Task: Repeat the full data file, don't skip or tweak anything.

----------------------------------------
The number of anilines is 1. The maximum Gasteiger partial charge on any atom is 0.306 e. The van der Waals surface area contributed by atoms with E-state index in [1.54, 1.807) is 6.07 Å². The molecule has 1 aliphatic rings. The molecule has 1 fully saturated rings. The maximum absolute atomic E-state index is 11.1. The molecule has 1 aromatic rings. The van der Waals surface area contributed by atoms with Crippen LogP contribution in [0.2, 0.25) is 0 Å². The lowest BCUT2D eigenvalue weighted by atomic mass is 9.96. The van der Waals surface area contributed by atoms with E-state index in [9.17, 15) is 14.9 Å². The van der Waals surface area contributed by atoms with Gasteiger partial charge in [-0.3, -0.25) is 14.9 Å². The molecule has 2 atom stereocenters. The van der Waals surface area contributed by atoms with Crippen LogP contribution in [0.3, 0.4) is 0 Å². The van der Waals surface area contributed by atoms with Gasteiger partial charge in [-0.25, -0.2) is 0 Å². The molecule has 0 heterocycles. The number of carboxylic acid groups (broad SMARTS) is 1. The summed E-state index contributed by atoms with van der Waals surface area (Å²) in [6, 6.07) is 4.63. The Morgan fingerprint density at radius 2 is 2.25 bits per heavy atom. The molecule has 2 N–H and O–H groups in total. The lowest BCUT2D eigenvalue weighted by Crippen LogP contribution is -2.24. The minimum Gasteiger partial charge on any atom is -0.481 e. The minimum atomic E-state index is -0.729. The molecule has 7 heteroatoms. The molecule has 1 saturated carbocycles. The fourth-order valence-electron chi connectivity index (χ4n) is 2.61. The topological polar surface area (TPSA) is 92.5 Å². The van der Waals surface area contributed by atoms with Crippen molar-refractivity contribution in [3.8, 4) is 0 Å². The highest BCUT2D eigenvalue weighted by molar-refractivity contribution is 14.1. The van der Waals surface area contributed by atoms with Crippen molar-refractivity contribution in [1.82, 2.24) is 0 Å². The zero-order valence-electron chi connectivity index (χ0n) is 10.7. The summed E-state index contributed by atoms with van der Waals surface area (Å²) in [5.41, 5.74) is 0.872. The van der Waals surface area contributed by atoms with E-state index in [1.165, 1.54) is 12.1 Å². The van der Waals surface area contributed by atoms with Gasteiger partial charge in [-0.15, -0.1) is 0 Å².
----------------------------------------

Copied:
The number of anilines is 1. The maximum Gasteiger partial charge on any atom is 0.306 e. The van der Waals surface area contributed by atoms with E-state index in [1.54, 1.807) is 6.07 Å². The molecule has 1 aliphatic rings. The molecule has 1 fully saturated rings. The maximum absolute atomic E-state index is 11.1. The molecule has 1 aromatic rings. The van der Waals surface area contributed by atoms with Crippen LogP contribution in [0.2, 0.25) is 0 Å². The lowest BCUT2D eigenvalue weighted by atomic mass is 9.96. The van der Waals surface area contributed by atoms with E-state index in [9.17, 15) is 14.9 Å². The van der Waals surface area contributed by atoms with Gasteiger partial charge in [-0.3, -0.25) is 14.9 Å². The molecule has 2 atom stereocenters. The van der Waals surface area contributed by atoms with Crippen LogP contribution in [0.3, 0.4) is 0 Å². The van der Waals surface area contributed by atoms with Gasteiger partial charge in [-0.25, -0.2) is 0 Å². The molecule has 0 heterocycles. The number of carboxylic acid groups (broad SMARTS) is 1. The summed E-state index contributed by atoms with van der Waals surface area (Å²) in [6, 6.07) is 4.63. The Morgan fingerprint density at radius 2 is 2.25 bits per heavy atom. The molecule has 2 N–H and O–H groups in total. The lowest BCUT2D eigenvalue weighted by Crippen LogP contribution is -2.24. The minimum Gasteiger partial charge on any atom is -0.481 e. The minimum atomic E-state index is -0.729. The molecule has 7 heteroatoms. The molecule has 1 saturated carbocycles. The fourth-order valence-electron chi connectivity index (χ4n) is 2.61. The topological polar surface area (TPSA) is 92.5 Å². The van der Waals surface area contributed by atoms with Crippen molar-refractivity contribution in [3.8, 4) is 0 Å². The highest BCUT2D eigenvalue weighted by molar-refractivity contribution is 14.1. The van der Waals surface area contributed by atoms with Crippen molar-refractivity contribution in [1.82, 2.24) is 0 Å². The zero-order valence-electron chi connectivity index (χ0n) is 10.7. The summed E-state index contributed by atoms with van der Waals surface area (Å²) in [5.41, 5.74) is 0.872. The van der Waals surface area contributed by atoms with E-state index in [1.165, 1.54) is 12.1 Å². The van der Waals surface area contributed by atoms with Gasteiger partial charge in [-0.15, -0.1) is 0 Å².